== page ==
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Corona Crisis: There may never be a 'silver bullet' for COVID-19, WHO warns

Geneva, SwitzerlandThe World Health Organization warned on Monday, August 3 that, despite strong hopes for a vaccine, there might never be a "silver bullet" for COVID-19, and the road to normality would be long.

More than 18.14 million people around the world are reported to have been infected with the disease and 688,080 have died, according to a Reuters tally, with some nations that thought they were over the worst experiencing a resurgence. WHO Director-General Tedros Adhanom Ghebreyesus and WHO emergencies head Mike Ryan exhorted all nations to rigorously enforce health measures such as mask-wearing, social distancing, handwashing and testing.

"A number of vaccines are now in phase three clinical trials and we all hope to have a number of effective vaccines that can help prevent people from infection," Tedros told a virtual news briefing in Geneva. "However, there's no silver bullet at the moment - and there might never be." Ryan said countries with high transmission rates, including Brazil and India, needed to brace for a big battle: "The way out is long and requires a sustained commitment."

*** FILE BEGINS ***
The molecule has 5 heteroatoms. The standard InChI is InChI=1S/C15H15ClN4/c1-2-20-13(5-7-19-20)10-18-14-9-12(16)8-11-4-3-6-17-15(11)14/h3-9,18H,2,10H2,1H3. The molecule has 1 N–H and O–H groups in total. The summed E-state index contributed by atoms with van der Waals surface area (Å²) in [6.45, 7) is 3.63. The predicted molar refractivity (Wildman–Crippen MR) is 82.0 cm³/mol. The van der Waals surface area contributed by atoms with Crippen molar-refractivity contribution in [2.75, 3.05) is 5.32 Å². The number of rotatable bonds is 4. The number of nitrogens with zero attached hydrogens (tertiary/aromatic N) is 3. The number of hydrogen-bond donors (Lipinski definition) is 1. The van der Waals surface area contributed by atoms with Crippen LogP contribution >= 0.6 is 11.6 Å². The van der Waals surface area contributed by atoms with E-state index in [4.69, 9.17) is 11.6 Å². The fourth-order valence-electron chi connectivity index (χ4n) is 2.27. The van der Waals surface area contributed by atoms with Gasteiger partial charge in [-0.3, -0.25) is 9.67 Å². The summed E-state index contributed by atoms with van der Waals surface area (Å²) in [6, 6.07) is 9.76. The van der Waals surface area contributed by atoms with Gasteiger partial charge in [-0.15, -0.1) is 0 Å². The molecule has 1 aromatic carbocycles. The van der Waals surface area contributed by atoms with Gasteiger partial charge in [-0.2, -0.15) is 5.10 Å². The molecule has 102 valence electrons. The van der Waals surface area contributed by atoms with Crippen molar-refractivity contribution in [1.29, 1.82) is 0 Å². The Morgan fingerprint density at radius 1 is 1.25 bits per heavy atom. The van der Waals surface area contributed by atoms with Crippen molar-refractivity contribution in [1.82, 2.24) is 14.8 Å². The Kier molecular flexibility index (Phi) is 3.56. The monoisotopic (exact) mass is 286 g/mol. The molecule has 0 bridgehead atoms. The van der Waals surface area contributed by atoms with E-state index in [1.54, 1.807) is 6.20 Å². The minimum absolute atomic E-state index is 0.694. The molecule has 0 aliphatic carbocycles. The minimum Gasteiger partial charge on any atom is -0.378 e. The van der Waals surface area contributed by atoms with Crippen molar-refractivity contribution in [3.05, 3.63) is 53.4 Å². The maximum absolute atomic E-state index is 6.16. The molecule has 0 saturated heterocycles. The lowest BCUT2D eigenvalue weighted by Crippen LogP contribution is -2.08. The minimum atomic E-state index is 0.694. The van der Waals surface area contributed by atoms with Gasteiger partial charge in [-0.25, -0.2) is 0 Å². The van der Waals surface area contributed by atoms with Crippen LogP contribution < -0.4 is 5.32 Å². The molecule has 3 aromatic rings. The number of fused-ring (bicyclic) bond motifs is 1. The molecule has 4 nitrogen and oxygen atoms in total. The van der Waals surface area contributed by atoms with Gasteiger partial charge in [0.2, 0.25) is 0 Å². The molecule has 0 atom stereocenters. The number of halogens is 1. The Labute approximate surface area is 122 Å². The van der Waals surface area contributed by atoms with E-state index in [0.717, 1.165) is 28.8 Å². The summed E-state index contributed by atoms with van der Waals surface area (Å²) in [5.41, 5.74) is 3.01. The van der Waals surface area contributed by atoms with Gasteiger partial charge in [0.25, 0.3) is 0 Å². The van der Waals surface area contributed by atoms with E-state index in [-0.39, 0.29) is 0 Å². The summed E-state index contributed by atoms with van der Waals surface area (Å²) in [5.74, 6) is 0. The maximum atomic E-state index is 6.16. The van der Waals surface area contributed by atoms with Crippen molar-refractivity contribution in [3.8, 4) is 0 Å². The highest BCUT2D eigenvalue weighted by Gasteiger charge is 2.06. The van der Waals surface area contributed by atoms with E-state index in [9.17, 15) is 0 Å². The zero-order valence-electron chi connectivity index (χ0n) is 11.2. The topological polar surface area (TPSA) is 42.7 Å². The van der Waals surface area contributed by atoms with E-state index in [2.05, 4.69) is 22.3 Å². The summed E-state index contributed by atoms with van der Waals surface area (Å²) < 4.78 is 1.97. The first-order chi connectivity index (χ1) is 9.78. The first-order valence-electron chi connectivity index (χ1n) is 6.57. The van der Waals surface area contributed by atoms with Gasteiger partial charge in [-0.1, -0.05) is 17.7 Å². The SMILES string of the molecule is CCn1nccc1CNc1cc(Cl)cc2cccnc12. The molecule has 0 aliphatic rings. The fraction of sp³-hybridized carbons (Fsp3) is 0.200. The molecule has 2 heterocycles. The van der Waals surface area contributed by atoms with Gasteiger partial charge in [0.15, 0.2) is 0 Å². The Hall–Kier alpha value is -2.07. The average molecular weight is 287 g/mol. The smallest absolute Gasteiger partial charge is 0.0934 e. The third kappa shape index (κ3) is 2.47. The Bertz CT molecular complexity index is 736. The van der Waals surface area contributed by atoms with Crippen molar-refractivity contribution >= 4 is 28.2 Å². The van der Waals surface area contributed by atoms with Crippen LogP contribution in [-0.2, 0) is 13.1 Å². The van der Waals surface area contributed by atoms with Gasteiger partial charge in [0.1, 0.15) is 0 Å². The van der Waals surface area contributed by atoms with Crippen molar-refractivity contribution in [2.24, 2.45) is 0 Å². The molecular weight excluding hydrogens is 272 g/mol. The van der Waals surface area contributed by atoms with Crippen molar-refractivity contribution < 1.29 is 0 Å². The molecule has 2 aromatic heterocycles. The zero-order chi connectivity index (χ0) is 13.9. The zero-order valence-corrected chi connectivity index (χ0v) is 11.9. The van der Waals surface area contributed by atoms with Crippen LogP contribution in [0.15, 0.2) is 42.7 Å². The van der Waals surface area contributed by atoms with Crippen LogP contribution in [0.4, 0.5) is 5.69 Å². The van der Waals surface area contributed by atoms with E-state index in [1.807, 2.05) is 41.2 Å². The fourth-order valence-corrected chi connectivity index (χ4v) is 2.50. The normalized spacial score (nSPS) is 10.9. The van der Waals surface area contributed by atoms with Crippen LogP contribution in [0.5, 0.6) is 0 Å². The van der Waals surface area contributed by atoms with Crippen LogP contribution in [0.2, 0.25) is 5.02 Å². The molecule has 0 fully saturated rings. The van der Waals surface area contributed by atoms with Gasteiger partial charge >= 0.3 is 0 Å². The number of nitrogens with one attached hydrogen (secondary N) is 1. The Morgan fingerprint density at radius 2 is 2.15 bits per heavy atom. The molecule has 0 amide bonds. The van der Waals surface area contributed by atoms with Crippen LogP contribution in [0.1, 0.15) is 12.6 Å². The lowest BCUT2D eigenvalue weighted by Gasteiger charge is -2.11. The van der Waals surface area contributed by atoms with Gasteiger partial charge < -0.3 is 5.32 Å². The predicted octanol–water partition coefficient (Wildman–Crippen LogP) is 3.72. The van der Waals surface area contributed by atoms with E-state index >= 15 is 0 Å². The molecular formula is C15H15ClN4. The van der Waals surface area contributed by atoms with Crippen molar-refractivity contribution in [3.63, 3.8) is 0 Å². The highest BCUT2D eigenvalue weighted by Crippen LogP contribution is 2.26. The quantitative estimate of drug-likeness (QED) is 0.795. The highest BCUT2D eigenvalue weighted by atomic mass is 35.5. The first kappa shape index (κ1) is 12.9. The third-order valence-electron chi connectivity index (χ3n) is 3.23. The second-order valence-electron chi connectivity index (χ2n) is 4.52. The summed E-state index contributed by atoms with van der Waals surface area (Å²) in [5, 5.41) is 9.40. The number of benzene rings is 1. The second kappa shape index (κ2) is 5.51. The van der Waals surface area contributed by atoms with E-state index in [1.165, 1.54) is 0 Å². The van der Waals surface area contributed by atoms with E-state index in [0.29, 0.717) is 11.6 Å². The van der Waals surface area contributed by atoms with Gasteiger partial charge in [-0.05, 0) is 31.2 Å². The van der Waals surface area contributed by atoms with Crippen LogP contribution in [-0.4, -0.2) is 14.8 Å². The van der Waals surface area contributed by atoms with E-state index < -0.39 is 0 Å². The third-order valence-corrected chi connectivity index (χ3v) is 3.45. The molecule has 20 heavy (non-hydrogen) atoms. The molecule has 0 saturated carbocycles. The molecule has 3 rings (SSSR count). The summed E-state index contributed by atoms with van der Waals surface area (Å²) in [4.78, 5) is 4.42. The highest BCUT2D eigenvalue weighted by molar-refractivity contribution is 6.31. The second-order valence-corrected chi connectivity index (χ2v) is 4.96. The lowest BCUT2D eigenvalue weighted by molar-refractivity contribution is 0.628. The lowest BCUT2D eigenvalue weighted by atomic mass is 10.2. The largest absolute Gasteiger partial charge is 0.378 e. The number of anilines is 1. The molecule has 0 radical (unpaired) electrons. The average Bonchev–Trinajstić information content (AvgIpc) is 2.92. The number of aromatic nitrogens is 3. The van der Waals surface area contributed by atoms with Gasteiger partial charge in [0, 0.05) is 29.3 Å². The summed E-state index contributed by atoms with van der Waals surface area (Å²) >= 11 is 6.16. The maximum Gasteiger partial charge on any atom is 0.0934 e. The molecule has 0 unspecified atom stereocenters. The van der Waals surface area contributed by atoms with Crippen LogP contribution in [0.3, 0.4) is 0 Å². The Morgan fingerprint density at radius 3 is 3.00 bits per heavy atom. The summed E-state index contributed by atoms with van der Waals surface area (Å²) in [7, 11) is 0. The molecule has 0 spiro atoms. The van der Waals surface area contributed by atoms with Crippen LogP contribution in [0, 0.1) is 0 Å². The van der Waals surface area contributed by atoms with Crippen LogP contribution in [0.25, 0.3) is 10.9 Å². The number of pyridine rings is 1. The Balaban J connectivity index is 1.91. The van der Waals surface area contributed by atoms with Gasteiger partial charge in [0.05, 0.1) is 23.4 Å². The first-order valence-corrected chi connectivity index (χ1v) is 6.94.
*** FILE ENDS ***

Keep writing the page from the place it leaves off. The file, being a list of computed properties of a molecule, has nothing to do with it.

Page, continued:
The WHO officials said an advance investigation team was not yet back from China, where the virus originated. A larger, WHO-led team of Chinese and international experts is planned next, to study the origins of the virus in the city of Wuhan, although the timing and composition of that is not yet clear.

Tedros urged mothers to continue breastfeeding even if they had COVID-19, as the benefits "substantially" outweighed the risks of infection. WHO technical lead for COVID-19 response Maria Van Kerkhove said recent studies estimate the virus's fatality rate at 0.6 percent.
"That may not sound like a lot, but it is quite high if you think about a virus that can transmit readily, that can transmit well," she said. She said the development of tests that yield rapid results is a "positive thing" that could help control efforts against the disease's spread.

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